I'll be the Goose to your Maverick!

As long as I can remember I've had a fascination with flying. Despite anyone's best explanation, I am still confounded by the fact that we can lift 75 tons of sheet metal into the air and bring it back down without a big KABOOM. Despite flying over 300 times a year, the thrill of flying has never gotten old.

I have mentioned my neighbor, John in past newsletters (here & here), and while I have talked about his service to our country and general good neighborliness, I don't believe I ever told you what he does for a living. He's a helicopter pilot! 

Having never been in a helicopter, I have, on more than one occasion, slipped John a not so subtle hint that should he ever need a "Goose" to his "Maverick" (see how I compared myself to Tom Cruise there), I was READY, WILLING, and ABLE!

John called me a little while back asking, "What are you doing tomorrow?" I answered, "Ummm, working." He said, "Wanna play hookie and help me bring a helicopter back from Colorado?" My response? Say it with me now... "I FEEEEEL THE NEEEEED. THE NEEEEED FOR SPEEEEEEEEED!"

I can't share all of the details of our trip, as he says his company might not approve of the "scenic route" we took but suffice it to say, it was one for the books.

John has been a helicopter pilot in and out of the military for over twenty years and has seen and done it all. Me? Well, despite all of my frequent flier miles, my only experience with helicopters comes from parenting, which is helicoptering of a very different kind.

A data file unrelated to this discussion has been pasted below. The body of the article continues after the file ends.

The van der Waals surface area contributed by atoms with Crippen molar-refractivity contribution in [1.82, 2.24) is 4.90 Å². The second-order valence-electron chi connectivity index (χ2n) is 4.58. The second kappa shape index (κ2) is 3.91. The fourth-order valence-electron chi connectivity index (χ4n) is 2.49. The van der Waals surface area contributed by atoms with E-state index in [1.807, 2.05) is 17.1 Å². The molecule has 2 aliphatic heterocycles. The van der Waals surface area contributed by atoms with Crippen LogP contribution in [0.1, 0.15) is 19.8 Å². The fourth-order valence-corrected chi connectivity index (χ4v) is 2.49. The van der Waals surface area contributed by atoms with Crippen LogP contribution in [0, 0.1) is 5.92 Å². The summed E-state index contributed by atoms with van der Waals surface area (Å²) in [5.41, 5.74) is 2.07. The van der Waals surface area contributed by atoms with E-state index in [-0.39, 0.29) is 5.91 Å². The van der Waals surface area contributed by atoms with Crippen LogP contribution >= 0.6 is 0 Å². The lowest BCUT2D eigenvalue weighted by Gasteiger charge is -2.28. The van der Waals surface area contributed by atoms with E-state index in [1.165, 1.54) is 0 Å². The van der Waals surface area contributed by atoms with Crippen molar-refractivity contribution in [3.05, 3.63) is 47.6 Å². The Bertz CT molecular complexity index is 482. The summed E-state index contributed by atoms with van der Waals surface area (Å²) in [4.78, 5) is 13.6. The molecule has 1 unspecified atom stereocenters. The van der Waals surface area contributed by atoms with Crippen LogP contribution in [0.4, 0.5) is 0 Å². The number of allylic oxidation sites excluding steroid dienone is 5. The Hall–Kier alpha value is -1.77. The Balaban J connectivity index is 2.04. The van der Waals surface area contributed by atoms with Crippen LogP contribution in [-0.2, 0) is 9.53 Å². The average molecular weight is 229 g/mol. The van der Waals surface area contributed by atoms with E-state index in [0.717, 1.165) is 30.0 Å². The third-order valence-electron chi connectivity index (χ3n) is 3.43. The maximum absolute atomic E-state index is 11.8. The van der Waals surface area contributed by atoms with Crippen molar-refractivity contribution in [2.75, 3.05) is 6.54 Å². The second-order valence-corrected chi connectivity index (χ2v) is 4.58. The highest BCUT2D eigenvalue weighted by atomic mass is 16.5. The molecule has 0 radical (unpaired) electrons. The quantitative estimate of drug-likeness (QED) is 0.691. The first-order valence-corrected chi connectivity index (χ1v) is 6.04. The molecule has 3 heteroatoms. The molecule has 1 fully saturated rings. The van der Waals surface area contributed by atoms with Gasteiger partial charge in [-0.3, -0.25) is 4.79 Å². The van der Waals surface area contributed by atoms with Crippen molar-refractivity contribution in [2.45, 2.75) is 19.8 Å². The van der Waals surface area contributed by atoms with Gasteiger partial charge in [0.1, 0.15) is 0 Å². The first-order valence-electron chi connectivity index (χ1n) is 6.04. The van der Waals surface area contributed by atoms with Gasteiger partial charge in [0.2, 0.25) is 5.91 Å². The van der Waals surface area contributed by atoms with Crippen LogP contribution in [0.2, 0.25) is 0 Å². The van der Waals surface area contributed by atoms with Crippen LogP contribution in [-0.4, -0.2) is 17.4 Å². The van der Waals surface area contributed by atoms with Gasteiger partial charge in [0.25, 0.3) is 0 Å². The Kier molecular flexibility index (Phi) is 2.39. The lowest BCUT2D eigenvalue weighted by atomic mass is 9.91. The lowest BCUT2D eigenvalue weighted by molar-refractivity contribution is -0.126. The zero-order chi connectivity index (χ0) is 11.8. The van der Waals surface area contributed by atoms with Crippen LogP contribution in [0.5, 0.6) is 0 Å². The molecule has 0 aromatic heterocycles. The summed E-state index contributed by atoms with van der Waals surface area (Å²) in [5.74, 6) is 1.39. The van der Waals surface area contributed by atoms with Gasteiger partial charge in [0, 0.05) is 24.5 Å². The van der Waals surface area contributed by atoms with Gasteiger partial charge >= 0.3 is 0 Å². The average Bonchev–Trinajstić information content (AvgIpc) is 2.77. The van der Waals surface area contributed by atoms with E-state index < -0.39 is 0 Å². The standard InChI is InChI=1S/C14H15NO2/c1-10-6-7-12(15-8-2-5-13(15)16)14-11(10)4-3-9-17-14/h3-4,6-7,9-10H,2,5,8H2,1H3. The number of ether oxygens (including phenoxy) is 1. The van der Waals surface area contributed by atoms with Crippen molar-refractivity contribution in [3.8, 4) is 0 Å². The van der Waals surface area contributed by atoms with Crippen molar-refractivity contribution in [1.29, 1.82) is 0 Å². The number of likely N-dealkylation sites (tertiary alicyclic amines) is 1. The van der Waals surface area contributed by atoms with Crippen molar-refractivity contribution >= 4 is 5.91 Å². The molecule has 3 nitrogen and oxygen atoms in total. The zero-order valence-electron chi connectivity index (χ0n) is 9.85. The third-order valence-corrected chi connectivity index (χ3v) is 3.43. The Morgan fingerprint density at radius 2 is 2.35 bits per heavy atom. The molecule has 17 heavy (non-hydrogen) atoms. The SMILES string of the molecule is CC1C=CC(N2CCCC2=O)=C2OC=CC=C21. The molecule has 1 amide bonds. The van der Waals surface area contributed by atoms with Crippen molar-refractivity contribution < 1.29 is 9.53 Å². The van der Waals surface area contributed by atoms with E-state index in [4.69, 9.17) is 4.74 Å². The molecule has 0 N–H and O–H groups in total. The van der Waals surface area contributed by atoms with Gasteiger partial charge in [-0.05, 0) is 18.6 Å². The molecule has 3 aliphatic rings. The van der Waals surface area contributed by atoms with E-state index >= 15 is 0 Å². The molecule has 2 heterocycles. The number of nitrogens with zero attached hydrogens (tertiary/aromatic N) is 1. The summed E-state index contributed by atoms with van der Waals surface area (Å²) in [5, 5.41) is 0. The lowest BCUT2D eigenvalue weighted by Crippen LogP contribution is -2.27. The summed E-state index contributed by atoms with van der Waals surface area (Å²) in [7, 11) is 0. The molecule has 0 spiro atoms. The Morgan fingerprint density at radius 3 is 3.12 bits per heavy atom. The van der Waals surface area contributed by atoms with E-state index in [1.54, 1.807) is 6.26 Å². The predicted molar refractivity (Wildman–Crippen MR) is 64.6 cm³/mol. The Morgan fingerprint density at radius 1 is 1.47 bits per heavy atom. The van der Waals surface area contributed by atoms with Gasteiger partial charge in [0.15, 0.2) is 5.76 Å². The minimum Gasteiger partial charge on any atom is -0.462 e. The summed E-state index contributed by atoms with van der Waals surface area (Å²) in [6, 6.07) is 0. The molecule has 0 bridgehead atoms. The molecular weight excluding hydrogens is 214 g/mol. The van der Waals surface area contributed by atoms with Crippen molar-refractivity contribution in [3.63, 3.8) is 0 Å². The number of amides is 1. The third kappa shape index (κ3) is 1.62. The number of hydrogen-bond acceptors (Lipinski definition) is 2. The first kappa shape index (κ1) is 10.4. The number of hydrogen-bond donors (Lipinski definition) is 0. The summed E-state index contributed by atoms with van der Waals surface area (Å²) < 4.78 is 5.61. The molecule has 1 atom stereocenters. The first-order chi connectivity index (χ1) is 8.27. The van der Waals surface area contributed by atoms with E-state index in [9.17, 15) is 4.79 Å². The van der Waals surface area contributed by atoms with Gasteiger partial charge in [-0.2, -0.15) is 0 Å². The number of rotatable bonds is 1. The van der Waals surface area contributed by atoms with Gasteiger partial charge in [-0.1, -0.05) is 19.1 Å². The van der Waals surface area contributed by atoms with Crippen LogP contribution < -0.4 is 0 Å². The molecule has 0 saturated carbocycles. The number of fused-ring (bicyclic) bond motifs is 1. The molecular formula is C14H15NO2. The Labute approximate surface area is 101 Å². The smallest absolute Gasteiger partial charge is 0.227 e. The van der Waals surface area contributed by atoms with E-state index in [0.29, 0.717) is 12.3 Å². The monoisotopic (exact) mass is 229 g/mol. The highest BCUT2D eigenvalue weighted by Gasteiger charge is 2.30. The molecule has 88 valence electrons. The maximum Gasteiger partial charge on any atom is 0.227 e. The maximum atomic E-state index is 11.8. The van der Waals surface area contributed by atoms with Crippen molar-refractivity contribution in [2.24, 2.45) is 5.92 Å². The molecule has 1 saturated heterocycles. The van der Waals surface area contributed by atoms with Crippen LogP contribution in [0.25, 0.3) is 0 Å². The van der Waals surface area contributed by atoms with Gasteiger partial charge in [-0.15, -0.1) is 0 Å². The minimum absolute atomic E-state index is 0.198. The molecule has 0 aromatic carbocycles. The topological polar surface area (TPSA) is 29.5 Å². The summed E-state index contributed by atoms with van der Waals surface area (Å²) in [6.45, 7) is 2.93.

Trust me when I say that when it comes to hovering, both the flying and parenting type, being a passenger is WAY more fun that being the pilot. Beyond the in-flight responsibilities and requirements, pilots and parents shoulder the enormous weight of knowing that they are ultimately responsible for other people's lives.

Teaching? Well, that's a little different. We have to be comfortable both as a passenger and a pilot and know when to serve in which role. And while we play an important role in kids' development, we do not ultimately shoulder the responsibility for their success.

But, we play a pivotal and problematic role in their lives.

As an educator, we have to be able to recognize when to fly the plane and when to sit back and be quiet. We have to shepherd our students in the right direction, but allow them to make their own decisions. We have to know when to be in command and when to be quiet. We must point out storms that lay ahead, but allow them to navigate through them in their own way. We must provide them with the benefit of our experience, but allow them to choose their own destination and chart their own path.

In other words, sometimes we have to be Goose and sometimes we have to be Maverick.

As I said, when it comes to our students, we are equal parts passenger and pilot on THEIR journey. As much as we might like to think otherwise, it is in fact, THEIR journey. And while we bear a great deal of responsibility for their training, the ultimate burden and responsibility for their lives falls more on them than it does us. Sometimes, in an effort to do what is right, we forget that.

Thanks John, for the flight, fellowship, and showing me my home, children, and profession from a different vantage point. I will be your Goose anytime.

That is, of course, unless you need a Maverick.